Of course, in certain respects my research program does not easily generalize to others. For example, I can collect data any time, day or night. I do not need to depend on the research participant cycle like those colleagues who do laboratory or survey research using college undergraduates. Not only are archival data more accessible, but it’s also probably much more fun to collect and code. To carry out my research program, I’ve had to read innumerable biographies of famous geniuses and histories of great civilizations. To me, that’s intrinsically rewarding.

In your opinion, what are important but understudied topics in personality?

Not being a mainstream personality psychologist, that’s really hard for me to answer without revealing the idiosyncrasies of my own research program. Certainly I would like to see more personality research on genius, creativity, and leadership. And not just historiometric. Psychometric, too. As a student, I was excited about the research conducted at the Institute of Personality Assessment and Research at UC Berkeley (now the Institute of Personality and Social Research). I even spent a semester there as Visiting Research Psychologist back in the 1980s. IPAR researchers studied truly top-level creators using an impressive range of assessment techniques. I’d love to see much more work like that today.

Where do you think the field of personality is headed? Do you anticipate any major changes? If yes, what kind of changes?

We’ve now gone from the present tense to the future tense, making me even more wary. My significant others will tell you that I do not like forecasting beyond today. That’s one reason why I don’t like writing grant proposals: Who knows what serendipitous result might deflect you along a different path? Hence, I can only state what I would like to see. And this statement will betray my status as a general psychologist whose work cuts across many disciplines besides psychology. I would like to see personality psychology more strongly coherent within itself and more firmly integrated with psychology as a whole. Very likely, this comprehensive integration would entail even greater contact with the biological sciences, with behavior genetics, the neurosciences, and evolutionary psychology providing some promising points of connection. I’m not arguing for reductionism by any means. As a former chemistry major, I saw firsthand how that discipline’s phenomena could not just be reduced to physics, just as biological phenomena cannot be reduced to chemistry. Perhaps paradoxically, I would hope that the field would tighten links with the social sciences, such as economics, political science, sociology, and cultural anthropology. A person is embedded in a very complex context from both “above” and “below.”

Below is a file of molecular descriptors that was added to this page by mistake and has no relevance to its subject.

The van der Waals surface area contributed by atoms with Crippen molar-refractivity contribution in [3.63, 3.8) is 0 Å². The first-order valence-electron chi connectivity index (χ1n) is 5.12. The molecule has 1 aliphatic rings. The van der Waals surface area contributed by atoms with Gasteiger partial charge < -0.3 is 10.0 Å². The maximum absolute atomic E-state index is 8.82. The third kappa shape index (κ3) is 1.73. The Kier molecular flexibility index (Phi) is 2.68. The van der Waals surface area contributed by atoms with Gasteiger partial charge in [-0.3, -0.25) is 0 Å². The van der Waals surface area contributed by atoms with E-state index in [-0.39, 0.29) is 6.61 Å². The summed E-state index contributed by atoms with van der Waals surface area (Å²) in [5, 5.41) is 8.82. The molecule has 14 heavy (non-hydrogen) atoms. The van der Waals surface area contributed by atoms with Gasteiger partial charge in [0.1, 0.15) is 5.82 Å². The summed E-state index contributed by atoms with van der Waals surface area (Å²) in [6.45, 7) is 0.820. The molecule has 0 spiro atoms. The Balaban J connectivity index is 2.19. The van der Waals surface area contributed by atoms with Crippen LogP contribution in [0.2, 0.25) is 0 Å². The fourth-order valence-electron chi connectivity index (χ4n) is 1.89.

Any career advice for new researchers?

Just two straightforward tidbits.

First, find a question big enough that it can occupy your interest for a lifetime. I gave an example above from my own career, so this advice needs no elaboration.

Second, do not allow rejections and criticisms deflect you from that personal enterprise. Just carefully weigh the feedback and then make your own decision. When I went up for my tenure appraisal as an assistant professor, I was warned that I would not likely earn tenure without publishing research using more conventional methods. Not only did I ignore that warning, but I waited to publish a “mainstream” study (a laboratory experiment) until after I was promoted to full professor. Naysayers can serve as a source of inspiration.